No. 1 CA-CR 2329.
May 9, 1978.
Appeal from the Superior Court, Maricopa County, Cause No. CR-92160, David J. Perry, J.
Bruce E. Babbitt, Former Atty. Gen. by William J. Schafer III, Chief Counsel, Crim. Div., Steven D. Sheldon, Carol Benyi, Asst. Attys. Gen., Phoenix, for appellee.
Erlichman, Fagerberg Margrave by Carla G. Ryan, Phoenix, for appellant.
In February, 1976, the appellant, Harvey Udell Jacobs, attempted to secure a large construction contract from a prominent home builder. In the course of those attempts, appellant represented to the builder that, in return for the contract, he would control the vote of a key city councilman on a zoning matter important to the interests of the home builder. Appellant was convicted of violating A.R.S. § 13-281.01, making it a criminal offense to seek to "obtain money or any other thing of value" upon a claim or representation that the person seeking the benefit "can or will improperly influence the action of a public officer. . . ." Appellant was sentenced to 20 weekends in the Maricopa County Jail and placed on probation for a period of three years. In this appeal he challenges the constitutionality of the statute on grounds of vagueness and overbreadth. We affirm the conviction.
The evidence at trial showed that appellant first met with the home builder, John F. Long, on February 2, 1976, to discuss the possibility of appellant obtaining a contract for the installation of floor covering in a new subdivision Long was planning to build. During this conversation, appellant asked Long what it would be worth to him to "get Rosie's vote" on a controversial zoning application sought by one of Long's competitors. Appellant was referring to Phoenix City Councilman Rosendo Gutierrez. Appellant indicated that Gutierrez would vote the way he instructed and stated that Gutierrez owed him a debt which he would cancel in return for the vote on the zoning application. Long told appellant he would have to submit a bid to receive the contract and that he could return to Long's office to pick up the bid specifications.
Long then contacted the Phoenix Police Department and, at its suggestion, recorded his next conversation with appellant. Again, appellant indicated that he could control Gutierrez' vote on the zoning application. Appellant also offered to arrange a meeting with Gutierrez if there would be "no bugging." In short, the evidence showed that appellant represented that he could force Gutierrez to vote in favor of Long's interests if Long in turn awarded appellant the contract.
Appellant's first contention in this appeal is that the statute under which he was convicted is unconstitutionally vague. A.R.S. § 13-281.01 provides:
"A person who obtains, or seeks to obtain money or any other thing of value from another person, upon a claim or representation that he can or will improperly influence the action of a public officer or a public employee shall be punished by imprisonment in the state prison for not more than ten years or by a fine not exceeding ten thousand dollars, or both."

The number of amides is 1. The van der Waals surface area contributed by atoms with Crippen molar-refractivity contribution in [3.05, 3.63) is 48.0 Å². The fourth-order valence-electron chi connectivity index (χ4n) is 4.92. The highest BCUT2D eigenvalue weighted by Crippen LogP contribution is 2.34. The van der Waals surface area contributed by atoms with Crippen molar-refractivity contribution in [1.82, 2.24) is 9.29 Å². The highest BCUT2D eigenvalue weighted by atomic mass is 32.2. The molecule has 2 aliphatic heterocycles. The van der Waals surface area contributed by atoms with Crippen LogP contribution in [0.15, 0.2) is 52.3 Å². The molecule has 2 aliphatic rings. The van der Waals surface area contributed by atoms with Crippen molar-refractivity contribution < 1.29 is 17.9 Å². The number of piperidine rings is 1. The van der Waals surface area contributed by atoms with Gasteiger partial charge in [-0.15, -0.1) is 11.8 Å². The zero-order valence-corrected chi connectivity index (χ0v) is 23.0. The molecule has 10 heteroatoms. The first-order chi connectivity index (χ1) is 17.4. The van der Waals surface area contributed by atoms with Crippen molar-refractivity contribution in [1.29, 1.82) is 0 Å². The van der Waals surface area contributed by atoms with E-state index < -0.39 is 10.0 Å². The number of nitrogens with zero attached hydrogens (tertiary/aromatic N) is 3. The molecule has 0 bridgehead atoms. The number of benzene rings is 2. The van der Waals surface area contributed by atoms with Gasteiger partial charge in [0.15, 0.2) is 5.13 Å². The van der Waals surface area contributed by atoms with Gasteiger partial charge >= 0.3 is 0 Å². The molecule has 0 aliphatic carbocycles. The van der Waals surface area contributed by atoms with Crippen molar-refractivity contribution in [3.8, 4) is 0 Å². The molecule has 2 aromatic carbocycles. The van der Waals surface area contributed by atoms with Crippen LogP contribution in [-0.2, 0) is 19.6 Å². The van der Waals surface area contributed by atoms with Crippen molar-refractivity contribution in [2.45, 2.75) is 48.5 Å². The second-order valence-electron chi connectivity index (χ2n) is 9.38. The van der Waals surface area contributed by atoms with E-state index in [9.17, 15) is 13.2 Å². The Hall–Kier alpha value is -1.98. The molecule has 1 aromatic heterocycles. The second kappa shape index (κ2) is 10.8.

The vagueness challenge focuses upon the words "improper influence" as contained in the statute. "Improper influence" is defined in A.R.S. § 13-281(4) as
"unlawful or corrupt influence over a public officer or public employee that prevents or interferes with the exercise of such officer's or employee's free will or discretion."
A further definition of "corrupt" is contained in the general definitional section of our statutes, A.R.S. § 1-215(5):
"5. `Corruptly' imports a wrongful design to acquire or cause some pecuniary or other advantage to the person guilty of the act or omission referred to, or to some other person."
The essential question in resolving a vagueness challenge is whether the legislative enactment lacks sufficient specificity to be understood by a person of common intelligence. E.g., Papachristou v. City of Jacksonville, 405 U.S. 156, 162, 92 S.Ct. 839, 843, 31 L.Ed.2d 110, 115 (1972); State v. Sanner Contracting Co., 109 Ariz. 522, 524, 514 P.2d 443, 445 (1973). Due process forbids a state "from holding an individual `criminally responsible for conduct which he could not reasonably understand to be proscribed.'" Rose v. Locke, 423 U.S. 48, 49, 96 S.Ct. 243, 244, 46 L.Ed.2d 185, 186 (1975), citing, United States v. Harriss, 347 U.S. 612, 617, 74 S.Ct. 808, 812, 98 L.Ed. 989, 996 (1954). In Grayned v. City of Rockford, 408 U.S. 104, 92 S.Ct. 2294, 33 L.Ed.2d 222 (1972), Justice Marshall identified and explained the values served by requiring reasonable specificity:
"It is a basic principle of due process that an enactment is void for vagueness if its prohibitions are not clearly defined. Vague laws offend several important values. First, because we assume that man is free to steer between lawful and unlawful conduct, we insist that laws give the person of ordinary intelligence a reasonable opportunity to know what is prohibited, so that he may act accordingly. Vague laws may trap the innocent by not providing fair warning. Second, if arbitrary and discriminatory enforcement is to be prevented, laws must provide explicit standards for those who apply them. A vague law impermissibly delegates basic policy matters to policeman, judges, and juries for resolution on an ad hoc and subjective basis, with the attendant dangers of arbitrary and discriminatory application. Third, but related, where a vague statute `abut[s] upon sensitive areas of basic First Amendment freedoms,' it `operates to inhibit the exercise of [those] freedoms.' Uncertain meanings inevitably lead citizens to `"steer far wider of the unlawful zone" . . . than if the boundaries of the forbidden areas were clearly marked.'" Id. at 108-09, 92 S.Ct. at 2298-99, 33 L.Ed. at 227-28. (footnotes omitted).
A legislature, however, is not required to draft a statute with mathematical certainty. State v. Sanner Contracting Co., 109 Ariz. 522, 524, 514 P.2d 443, 445 (1973). The constitutional prohibition against excessive vagueness.